The ideas underpinning Tagtiv8 were formed when I was working as a teacher and school leader. Tagtiv8 isn’t a PE scheme, but a programme designed to deliver learning in mathematics and English through physical activity. Yes, we do have some anecdotes and smiles, it’s true – but they’re now backed up by genuine research undertaken at Leeds Beckett University, which shows the impact Tagtiv8 can have.

@Tagtiv8
tagtiv8.com


Steve Busby

Strategy Director, The PE Passport

You might be tempted to join others in looking outside the box, but don’t – at least not initially. Your chief priority should be on ensuring that the standard of teaching and learning at your school is good to outstanding.

Get the best advice you can from others, be it your LEA advisor or an independent consultant; it’s also worth involving a named governor at this stage. Use the self-evaluation audit template developed by the Association for Physical Education and the Youth Sport Trust to ensure that your use of the Sport Premium is accurately reported and consistent with the priorities of your school development plan.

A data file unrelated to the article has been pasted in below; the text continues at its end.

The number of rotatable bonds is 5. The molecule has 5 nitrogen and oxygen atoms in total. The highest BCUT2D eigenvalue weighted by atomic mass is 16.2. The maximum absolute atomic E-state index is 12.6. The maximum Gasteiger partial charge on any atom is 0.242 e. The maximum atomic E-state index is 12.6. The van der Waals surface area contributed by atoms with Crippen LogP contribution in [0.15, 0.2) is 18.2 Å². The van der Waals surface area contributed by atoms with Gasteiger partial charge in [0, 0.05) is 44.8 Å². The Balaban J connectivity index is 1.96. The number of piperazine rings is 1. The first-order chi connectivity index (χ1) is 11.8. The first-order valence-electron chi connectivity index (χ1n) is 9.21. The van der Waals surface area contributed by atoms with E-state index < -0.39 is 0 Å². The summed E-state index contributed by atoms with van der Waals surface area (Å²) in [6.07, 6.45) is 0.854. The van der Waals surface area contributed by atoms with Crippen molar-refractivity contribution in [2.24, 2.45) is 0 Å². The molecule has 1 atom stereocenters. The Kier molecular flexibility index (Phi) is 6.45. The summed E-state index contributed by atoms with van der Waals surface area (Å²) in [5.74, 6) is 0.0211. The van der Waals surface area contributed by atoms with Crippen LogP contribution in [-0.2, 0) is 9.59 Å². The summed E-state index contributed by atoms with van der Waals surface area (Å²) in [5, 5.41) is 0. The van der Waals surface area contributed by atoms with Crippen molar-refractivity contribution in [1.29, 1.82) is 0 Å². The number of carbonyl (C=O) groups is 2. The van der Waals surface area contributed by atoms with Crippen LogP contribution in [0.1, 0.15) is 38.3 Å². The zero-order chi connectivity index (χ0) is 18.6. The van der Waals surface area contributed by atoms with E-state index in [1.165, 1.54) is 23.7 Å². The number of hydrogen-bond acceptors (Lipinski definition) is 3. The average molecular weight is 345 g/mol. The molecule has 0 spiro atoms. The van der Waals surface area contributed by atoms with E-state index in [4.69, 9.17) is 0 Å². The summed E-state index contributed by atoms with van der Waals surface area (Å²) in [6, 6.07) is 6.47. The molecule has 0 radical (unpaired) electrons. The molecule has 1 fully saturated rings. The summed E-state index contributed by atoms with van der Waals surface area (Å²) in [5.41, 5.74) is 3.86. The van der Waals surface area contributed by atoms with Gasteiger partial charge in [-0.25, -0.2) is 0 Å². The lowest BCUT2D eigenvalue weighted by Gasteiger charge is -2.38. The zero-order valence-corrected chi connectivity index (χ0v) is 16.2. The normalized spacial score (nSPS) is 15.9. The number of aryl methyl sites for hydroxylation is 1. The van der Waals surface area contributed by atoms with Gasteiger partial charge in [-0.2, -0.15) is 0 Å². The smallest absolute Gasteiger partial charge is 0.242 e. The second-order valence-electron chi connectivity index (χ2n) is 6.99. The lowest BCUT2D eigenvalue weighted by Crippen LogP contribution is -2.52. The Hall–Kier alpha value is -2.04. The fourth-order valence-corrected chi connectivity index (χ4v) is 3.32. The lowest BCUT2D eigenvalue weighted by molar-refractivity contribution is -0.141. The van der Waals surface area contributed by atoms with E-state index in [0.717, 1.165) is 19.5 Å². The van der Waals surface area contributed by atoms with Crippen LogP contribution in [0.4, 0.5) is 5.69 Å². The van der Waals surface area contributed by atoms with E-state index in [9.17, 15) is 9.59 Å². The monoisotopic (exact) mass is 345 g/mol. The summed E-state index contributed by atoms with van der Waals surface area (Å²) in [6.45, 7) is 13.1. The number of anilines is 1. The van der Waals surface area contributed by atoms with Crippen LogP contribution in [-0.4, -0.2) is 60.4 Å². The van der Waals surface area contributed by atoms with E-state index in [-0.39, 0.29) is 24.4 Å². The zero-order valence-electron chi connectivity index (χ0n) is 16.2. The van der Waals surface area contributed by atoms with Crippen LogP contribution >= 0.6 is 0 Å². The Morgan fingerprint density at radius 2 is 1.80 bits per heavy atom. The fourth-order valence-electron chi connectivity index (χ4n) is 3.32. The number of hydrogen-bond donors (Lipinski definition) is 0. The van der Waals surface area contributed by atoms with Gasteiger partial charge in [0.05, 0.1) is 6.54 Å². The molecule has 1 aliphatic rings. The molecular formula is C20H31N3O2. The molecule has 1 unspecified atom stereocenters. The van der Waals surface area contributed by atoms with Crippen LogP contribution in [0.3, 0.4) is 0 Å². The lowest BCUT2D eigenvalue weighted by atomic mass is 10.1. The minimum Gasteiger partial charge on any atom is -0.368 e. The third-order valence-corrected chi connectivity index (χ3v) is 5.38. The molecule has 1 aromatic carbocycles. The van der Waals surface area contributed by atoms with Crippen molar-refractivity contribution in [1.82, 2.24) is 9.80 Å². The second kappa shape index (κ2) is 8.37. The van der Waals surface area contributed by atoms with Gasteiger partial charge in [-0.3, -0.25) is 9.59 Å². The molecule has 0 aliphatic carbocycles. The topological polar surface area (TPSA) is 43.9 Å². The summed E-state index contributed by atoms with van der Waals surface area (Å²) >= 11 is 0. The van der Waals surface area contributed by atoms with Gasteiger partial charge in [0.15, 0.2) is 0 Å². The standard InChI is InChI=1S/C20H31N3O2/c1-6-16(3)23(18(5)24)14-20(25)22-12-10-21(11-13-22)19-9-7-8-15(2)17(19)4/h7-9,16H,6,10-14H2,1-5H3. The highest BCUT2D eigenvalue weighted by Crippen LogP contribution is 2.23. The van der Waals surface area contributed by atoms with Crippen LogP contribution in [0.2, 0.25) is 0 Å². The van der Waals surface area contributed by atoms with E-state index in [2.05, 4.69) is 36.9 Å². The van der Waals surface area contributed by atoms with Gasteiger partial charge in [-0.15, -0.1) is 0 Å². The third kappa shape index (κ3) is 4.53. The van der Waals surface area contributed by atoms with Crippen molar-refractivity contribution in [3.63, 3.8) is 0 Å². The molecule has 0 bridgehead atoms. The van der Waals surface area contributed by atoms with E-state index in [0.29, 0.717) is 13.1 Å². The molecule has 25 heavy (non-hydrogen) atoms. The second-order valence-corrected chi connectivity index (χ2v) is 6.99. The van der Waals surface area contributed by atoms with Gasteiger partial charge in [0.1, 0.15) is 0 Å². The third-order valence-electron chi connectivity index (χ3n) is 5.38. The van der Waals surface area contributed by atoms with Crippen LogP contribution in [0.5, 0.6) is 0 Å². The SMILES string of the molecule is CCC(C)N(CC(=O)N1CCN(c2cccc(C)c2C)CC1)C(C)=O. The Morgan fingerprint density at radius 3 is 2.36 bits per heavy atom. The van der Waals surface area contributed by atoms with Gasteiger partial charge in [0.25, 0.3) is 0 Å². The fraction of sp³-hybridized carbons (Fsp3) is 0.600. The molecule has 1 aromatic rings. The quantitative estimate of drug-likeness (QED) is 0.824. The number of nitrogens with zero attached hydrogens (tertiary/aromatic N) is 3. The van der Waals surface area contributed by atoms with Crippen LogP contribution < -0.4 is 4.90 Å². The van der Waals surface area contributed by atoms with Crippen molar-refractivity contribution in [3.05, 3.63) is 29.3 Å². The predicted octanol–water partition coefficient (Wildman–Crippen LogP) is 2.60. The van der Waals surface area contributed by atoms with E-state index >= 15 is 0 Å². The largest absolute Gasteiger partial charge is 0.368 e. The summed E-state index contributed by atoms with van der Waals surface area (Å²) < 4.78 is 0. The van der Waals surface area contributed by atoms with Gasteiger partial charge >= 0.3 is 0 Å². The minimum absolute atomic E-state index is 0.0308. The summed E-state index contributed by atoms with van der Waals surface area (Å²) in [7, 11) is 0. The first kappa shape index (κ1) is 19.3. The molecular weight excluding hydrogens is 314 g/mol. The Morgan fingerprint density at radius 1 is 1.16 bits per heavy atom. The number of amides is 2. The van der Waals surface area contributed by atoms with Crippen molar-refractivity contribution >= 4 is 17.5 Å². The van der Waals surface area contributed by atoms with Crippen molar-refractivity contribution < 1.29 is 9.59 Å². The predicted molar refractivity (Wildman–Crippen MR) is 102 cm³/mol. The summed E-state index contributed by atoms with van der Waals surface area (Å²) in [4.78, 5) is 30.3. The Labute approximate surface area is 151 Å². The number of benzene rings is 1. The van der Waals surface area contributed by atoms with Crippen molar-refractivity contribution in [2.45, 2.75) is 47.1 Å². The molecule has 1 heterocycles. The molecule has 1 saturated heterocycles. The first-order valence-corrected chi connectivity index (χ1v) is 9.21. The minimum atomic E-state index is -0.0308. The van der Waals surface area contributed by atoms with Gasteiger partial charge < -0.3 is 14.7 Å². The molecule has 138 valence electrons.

Involve all staff in the process and give pupils a voice too. If your staff want to adopt a particular scheme, make sure it can produce data that demonstrates impact.

If there’s demand among your pupils for a broader curriculum, get them to suggest areas that might excite and challenge them, and be sure to allocate plenty of time for supporting and monitoring your Sport Premium activities.

@pe_passport
primarypepassport.co.uk


Active Teaching

Ian Pickles,imoves

The doubling of the PE and Sport Premium funding should be a welcome boost for all schools, but it comes with the expectation that schools will engage pupils in at least 30 minutes of structured activity each day (half the minimum 60 minutes of daily physical activity recommended for all 5 to 18-year-olds by the Chief Medical Officer).

Activity is now known to considerably boost cognitive learning and academic performance. Small blasts of regular activity throughout the day will contribute higher grades, improved behaviour and healthier, happier children.